Under the 4th Amendment, people are given protection by the Constitution to be free from unreasonable searches and seizures in their homes. This means that for police to search a home, they either need to have acquired a search warrant, identified an exception to the rule, or gotten consent from a resident. Although police officers are supposed to obtain a search warrant, many police officers will attempt to avoid this step by simply asking for consent to search the premises. Because many people believe that refusing to allow a police officer to search can be seen as a sign of guilt, many people freely give their consent, even in situations where incriminating evidence will be found. This situation can become even more complicated when a person lives in a house or apartment with one or multiple roommates.
In order for a police officer to get consent to search a residence, the police officer must receive permission from a person who the police officer reasonably believes has the authority to give consent. This consent has to be given voluntarily to the police officer, who is not obligated to inform the person that they are allowed to refuse. Once consent has been given, the police officer is free to search the home without any showing of probable cause or a warrant.
Often times, roommates may have differing opinions on whether to allow the police into the residence. Regardless, each roommate has the authority to give consent to a police officer. However, in Georgia v. Randolph, the Supreme Court stated that if a roommate, who is physically present, objects to the search, the police must obtain a search warrant. It is important to note, the objecting person must be at the residence to object in order for this protection to be available. However, if only one roommate is present and consents, the police are only allowed to search the common areas (living room, kitchen, etc.) of the residence and the personal space (bedroom) of the person who gave consent, not the personal space of any other roommates who may not be home at the time.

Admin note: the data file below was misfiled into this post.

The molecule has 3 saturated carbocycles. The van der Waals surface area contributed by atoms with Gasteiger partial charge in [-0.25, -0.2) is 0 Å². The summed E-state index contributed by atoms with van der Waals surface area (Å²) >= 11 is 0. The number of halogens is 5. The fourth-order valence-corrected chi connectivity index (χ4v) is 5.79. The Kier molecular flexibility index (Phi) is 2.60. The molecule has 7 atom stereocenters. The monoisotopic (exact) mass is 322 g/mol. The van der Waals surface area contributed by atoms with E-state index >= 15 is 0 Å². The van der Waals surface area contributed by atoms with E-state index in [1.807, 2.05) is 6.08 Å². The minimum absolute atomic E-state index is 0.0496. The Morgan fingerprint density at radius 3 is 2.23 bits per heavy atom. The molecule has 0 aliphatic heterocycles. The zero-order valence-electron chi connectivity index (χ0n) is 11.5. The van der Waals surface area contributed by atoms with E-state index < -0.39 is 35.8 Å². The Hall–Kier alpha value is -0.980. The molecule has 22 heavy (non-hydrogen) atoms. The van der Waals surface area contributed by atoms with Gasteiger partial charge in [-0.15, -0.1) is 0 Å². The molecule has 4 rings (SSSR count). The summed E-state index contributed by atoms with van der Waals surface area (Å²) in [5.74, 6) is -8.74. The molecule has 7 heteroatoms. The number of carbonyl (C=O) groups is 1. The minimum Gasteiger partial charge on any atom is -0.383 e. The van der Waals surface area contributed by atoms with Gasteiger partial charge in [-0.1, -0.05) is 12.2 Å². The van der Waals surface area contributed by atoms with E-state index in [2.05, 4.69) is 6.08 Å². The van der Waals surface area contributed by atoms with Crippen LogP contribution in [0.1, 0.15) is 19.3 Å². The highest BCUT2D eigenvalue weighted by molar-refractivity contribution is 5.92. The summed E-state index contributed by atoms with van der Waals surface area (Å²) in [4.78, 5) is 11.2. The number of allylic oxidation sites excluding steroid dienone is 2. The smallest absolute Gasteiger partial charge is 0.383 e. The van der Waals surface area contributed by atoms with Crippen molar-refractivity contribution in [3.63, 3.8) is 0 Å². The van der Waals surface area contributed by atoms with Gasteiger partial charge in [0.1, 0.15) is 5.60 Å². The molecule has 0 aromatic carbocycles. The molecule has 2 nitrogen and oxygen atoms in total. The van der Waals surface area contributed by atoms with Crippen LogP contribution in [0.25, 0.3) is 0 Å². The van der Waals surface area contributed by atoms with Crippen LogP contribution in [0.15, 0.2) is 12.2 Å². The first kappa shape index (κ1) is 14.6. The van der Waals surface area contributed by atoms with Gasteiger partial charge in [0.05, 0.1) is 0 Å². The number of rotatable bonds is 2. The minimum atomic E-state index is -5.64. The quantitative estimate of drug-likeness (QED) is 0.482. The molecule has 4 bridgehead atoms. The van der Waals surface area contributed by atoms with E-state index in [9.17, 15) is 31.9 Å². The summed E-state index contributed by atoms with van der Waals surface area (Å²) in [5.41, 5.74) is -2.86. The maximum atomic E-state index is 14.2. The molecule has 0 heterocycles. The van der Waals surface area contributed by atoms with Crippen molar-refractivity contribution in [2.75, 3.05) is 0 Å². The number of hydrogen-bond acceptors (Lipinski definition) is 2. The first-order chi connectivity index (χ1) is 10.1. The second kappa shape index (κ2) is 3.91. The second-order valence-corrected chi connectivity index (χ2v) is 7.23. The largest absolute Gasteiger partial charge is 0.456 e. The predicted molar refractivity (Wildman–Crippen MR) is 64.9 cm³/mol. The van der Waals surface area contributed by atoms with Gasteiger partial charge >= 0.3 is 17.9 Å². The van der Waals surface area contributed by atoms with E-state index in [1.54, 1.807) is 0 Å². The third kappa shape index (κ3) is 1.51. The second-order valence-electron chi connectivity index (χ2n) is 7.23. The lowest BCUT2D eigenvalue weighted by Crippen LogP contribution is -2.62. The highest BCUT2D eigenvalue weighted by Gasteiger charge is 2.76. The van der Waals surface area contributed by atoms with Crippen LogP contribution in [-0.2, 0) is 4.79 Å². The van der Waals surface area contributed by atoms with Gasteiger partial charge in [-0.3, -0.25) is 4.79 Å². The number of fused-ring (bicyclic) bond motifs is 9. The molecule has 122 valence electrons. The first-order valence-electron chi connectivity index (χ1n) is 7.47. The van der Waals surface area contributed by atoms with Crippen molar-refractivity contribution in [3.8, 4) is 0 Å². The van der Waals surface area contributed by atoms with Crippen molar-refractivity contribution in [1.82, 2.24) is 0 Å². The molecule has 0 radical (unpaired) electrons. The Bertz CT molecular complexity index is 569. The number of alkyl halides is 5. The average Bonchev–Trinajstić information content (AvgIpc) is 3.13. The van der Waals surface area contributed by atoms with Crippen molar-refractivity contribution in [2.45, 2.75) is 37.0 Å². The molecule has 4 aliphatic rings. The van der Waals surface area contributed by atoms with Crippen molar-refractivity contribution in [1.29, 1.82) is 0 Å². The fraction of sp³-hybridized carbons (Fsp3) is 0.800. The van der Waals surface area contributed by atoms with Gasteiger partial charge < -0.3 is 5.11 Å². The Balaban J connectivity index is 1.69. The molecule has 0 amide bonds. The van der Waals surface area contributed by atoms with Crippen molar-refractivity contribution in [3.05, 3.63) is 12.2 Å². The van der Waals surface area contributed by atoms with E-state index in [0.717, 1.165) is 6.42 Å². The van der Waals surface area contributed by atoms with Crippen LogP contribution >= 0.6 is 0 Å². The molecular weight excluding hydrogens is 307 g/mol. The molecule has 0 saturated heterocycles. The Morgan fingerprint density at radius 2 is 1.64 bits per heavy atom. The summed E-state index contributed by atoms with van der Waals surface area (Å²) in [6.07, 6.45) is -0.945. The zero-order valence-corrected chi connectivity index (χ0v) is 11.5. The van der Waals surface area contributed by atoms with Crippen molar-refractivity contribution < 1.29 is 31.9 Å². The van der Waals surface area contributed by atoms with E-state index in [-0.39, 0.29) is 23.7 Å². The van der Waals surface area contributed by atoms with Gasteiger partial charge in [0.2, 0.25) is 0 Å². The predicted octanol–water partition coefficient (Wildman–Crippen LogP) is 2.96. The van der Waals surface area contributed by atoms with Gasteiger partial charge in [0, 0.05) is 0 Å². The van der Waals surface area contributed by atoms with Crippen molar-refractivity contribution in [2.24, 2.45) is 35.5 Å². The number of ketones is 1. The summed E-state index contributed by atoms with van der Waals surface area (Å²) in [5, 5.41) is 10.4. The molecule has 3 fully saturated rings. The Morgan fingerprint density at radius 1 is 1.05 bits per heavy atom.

If you have been charged with a crime after the police have been given consent to search your residence, it is important to consult with an experienced criminal defense attorney that can help zealously defend your case. Contact Us at Minick Law, P.C. for a free consultation on your case.
James Minick is founder and C.E.O. of Minick Law, P.C. James is committed to providing top notch legal services through his team of highly specialized legal professionals. James will defend your rights.